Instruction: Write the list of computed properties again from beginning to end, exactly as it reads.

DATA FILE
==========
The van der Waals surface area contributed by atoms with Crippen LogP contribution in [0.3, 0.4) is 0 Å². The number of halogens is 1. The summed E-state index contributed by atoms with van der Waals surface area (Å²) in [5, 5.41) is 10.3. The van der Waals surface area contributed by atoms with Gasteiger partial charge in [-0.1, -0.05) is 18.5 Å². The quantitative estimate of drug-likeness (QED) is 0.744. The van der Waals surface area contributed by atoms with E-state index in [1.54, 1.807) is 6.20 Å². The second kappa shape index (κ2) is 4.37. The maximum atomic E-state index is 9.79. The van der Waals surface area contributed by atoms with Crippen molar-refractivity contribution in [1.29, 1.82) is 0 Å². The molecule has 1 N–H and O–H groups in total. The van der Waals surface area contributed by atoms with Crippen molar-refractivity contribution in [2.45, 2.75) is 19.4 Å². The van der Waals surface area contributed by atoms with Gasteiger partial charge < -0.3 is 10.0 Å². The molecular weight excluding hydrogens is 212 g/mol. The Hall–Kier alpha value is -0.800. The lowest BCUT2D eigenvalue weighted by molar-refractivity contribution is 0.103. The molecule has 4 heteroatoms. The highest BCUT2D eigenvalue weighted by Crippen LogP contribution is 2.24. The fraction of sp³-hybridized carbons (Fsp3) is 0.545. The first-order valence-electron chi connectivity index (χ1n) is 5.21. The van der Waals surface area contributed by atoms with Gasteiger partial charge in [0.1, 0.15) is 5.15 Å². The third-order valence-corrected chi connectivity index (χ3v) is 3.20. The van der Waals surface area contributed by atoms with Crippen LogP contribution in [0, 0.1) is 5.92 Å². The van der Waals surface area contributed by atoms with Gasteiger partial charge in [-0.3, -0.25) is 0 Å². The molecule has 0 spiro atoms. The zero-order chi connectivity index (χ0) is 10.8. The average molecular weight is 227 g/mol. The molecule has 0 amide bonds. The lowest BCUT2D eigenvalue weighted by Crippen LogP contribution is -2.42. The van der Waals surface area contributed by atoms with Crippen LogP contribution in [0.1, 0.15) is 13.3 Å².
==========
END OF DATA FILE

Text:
The van der Waals surface area contributed by atoms with Crippen LogP contribution in [0.3, 0.4) is 0 Å². The number of halogens is 1. The summed E-state index contributed by atoms with van der Waals surface area (Å²) in [5, 5.41) is 10.3. The van der Waals surface area contributed by atoms with Gasteiger partial charge in [-0.1, -0.05) is 18.5 Å². The quantitative estimate of drug-likeness (QED) is 0.744. The van der Waals surface area contributed by atoms with E-state index in [1.54, 1.807) is 6.20 Å². The second kappa shape index (κ2) is 4.37. The maximum atomic E-state index is 9.79. The van der Waals surface area contributed by atoms with Crippen molar-refractivity contribution in [1.29, 1.82) is 0 Å². The molecule has 1 N–H and O–H groups in total. The van der Waals surface area contributed by atoms with Crippen molar-refractivity contribution in [2.45, 2.75) is 19.4 Å². The van der Waals surface area contributed by atoms with Gasteiger partial charge < -0.3 is 10.0 Å². The molecular weight excluding hydrogens is 212 g/mol. The Hall–Kier alpha value is -0.800. The lowest BCUT2D eigenvalue weighted by molar-refractivity contribution is 0.103. The molecule has 4 heteroatoms. The highest BCUT2D eigenvalue weighted by Crippen LogP contribution is 2.24. The fraction of sp³-hybridized carbons (Fsp3) is 0.545. The first-order valence-electron chi connectivity index (χ1n) is 5.21. The van der Waals surface area contributed by atoms with Gasteiger partial charge in [0.1, 0.15) is 5.15 Å². The third-order valence-corrected chi connectivity index (χ3v) is 3.20. The van der Waals surface area contributed by atoms with Crippen LogP contribution in [0, 0.1) is 5.92 Å². The van der Waals surface area contributed by atoms with Gasteiger partial charge in [-0.3, -0.25) is 0 Å². The molecule has 0 spiro atoms. The zero-order chi connectivity index (χ0) is 10.8. The average molecular weight is 227 g/mol. The molecule has 0 amide bonds. The lowest BCUT2D eigenvalue weighted by Crippen LogP contribution is -2.42. The van der Waals surface area contributed by atoms with Crippen LogP contribution in [0.1, 0.15) is 13.3 Å².